A Pavane, Edwin Austin Abbey
7064, A Lamentation of Swans. During NaNo, I don’t bother with the subtleties of craft or technique–dialogue takes place in a void–not even talking heads, just talking mouths in the midst of lots of white space, settings are vague, sketchy at best, characters are walking-talking stick figures, scenes are shapeless, amoebic; I end up with a Frankenstein manuscript and I’m happy to have it. But that means arduous rewriting that will make me gloomy, and I don’t like being gloomy.
November is the only month where the writing is loosey-goosey. All I want is one more manuscript. I tuck it in the files and let it age. I’ll get back to it.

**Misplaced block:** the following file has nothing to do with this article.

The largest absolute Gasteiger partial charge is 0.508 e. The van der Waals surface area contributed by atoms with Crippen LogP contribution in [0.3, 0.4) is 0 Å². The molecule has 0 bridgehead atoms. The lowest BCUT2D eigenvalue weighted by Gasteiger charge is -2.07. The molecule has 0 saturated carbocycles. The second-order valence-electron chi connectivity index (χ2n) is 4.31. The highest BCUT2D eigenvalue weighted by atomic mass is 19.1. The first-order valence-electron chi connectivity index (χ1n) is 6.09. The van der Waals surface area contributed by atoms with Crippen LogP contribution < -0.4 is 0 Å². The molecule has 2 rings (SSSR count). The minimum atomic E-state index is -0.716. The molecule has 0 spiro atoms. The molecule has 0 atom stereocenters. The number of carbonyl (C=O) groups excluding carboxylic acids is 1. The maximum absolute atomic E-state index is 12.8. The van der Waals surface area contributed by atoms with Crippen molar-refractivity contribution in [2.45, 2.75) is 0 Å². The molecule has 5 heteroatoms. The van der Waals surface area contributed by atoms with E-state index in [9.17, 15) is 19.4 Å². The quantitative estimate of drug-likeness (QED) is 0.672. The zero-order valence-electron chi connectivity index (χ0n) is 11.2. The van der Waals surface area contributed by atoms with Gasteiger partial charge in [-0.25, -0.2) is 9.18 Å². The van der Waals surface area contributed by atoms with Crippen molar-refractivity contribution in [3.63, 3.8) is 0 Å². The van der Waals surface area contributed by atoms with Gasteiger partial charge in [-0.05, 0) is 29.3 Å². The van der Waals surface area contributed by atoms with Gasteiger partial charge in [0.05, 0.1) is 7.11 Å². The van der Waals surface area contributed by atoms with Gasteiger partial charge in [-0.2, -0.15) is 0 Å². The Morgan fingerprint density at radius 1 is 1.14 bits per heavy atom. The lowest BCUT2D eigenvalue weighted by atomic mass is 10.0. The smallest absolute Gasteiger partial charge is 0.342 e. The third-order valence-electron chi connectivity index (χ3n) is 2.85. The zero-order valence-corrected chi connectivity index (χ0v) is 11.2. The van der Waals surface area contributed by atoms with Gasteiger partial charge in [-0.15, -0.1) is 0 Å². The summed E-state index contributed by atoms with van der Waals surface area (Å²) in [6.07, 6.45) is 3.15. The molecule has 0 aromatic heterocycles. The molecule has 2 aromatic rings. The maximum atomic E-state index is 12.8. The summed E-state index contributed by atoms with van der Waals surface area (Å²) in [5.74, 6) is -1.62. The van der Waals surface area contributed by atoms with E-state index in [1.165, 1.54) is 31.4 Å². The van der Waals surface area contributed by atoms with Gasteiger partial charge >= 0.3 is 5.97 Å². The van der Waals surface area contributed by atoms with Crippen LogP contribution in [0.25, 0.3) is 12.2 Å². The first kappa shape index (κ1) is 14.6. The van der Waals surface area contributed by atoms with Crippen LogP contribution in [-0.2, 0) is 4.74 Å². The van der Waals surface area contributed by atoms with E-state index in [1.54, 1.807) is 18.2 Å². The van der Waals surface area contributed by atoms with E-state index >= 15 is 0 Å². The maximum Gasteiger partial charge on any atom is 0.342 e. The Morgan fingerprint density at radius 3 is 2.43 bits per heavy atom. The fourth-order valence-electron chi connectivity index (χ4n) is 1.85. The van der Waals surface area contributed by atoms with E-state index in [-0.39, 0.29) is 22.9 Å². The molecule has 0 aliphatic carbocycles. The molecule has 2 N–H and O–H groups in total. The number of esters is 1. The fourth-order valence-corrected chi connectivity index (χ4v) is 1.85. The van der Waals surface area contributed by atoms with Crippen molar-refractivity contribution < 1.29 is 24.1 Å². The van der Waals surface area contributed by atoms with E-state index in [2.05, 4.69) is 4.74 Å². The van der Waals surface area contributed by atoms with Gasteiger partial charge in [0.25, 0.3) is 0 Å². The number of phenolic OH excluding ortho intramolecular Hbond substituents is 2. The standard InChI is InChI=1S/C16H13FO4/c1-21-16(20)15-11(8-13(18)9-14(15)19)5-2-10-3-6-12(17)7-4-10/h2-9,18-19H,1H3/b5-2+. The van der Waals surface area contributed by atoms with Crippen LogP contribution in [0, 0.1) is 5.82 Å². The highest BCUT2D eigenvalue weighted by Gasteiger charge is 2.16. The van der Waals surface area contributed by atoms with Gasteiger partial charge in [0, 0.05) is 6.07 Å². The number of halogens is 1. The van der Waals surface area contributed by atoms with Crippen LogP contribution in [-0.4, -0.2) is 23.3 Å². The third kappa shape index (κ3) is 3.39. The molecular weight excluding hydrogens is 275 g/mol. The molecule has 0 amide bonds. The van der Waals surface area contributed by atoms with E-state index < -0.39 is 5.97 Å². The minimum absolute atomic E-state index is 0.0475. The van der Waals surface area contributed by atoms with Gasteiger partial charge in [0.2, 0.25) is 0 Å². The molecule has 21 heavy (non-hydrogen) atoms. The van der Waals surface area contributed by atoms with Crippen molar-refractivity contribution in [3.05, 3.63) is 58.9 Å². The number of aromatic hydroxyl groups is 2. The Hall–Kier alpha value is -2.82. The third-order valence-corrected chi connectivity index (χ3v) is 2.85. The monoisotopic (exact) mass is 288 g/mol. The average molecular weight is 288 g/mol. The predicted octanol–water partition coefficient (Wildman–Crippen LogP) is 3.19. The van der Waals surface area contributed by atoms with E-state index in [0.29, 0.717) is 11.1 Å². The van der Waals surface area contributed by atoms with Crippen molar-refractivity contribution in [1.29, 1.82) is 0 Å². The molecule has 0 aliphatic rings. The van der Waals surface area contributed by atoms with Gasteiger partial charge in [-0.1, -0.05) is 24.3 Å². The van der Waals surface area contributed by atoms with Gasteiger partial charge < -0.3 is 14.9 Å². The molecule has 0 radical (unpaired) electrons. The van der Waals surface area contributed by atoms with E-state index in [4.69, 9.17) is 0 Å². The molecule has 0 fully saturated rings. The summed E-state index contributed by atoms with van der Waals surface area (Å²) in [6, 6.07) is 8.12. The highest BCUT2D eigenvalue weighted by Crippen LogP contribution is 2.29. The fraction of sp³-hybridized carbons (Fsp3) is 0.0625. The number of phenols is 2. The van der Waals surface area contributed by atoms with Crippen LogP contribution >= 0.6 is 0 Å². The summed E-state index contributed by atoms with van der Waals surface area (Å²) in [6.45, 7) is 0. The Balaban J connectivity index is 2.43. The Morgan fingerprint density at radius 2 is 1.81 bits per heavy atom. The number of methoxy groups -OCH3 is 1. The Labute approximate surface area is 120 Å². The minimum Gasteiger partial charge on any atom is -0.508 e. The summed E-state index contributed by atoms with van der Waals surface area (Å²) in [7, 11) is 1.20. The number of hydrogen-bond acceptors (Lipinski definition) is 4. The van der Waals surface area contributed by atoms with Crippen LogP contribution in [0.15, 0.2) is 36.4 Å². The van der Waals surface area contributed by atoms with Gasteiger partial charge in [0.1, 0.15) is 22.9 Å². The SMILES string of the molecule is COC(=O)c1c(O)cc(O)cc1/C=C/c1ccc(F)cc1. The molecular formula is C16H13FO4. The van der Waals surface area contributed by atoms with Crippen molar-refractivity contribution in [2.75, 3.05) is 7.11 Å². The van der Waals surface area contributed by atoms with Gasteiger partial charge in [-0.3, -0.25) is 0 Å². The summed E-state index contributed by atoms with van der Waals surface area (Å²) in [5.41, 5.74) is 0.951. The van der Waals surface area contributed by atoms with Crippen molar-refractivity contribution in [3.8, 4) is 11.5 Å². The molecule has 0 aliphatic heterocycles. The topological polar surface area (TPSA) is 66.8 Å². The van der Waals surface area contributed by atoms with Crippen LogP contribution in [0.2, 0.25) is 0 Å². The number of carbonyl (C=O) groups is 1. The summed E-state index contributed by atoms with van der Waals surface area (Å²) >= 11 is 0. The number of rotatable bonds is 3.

The rest of the year–whatever I’m writing–requires I pay attention to every word. The aim is to finish the story and get every word of it right. That’s how it is with A Lamentation of Swans. I write in layers, scene by scene. The first draft of a scene must be as close to a polished finish as I can get it–I will rework and revise a sentence until it fits. Then other details, of setting, character, action, shading, deepening, polishing, follow with each pass of the pen, an accretion of words. I like to rewrite while I write. It’s slow-going, but I know I’ll be happier when I reach the end, and feel that I’ve written a good story well . When I re-read Loose Daddy, for example, I can’t complain when I reach the end. That’s how I like it. That’s how it’ll be with A Lamentation of Swans.
Yeah. Good luck with that.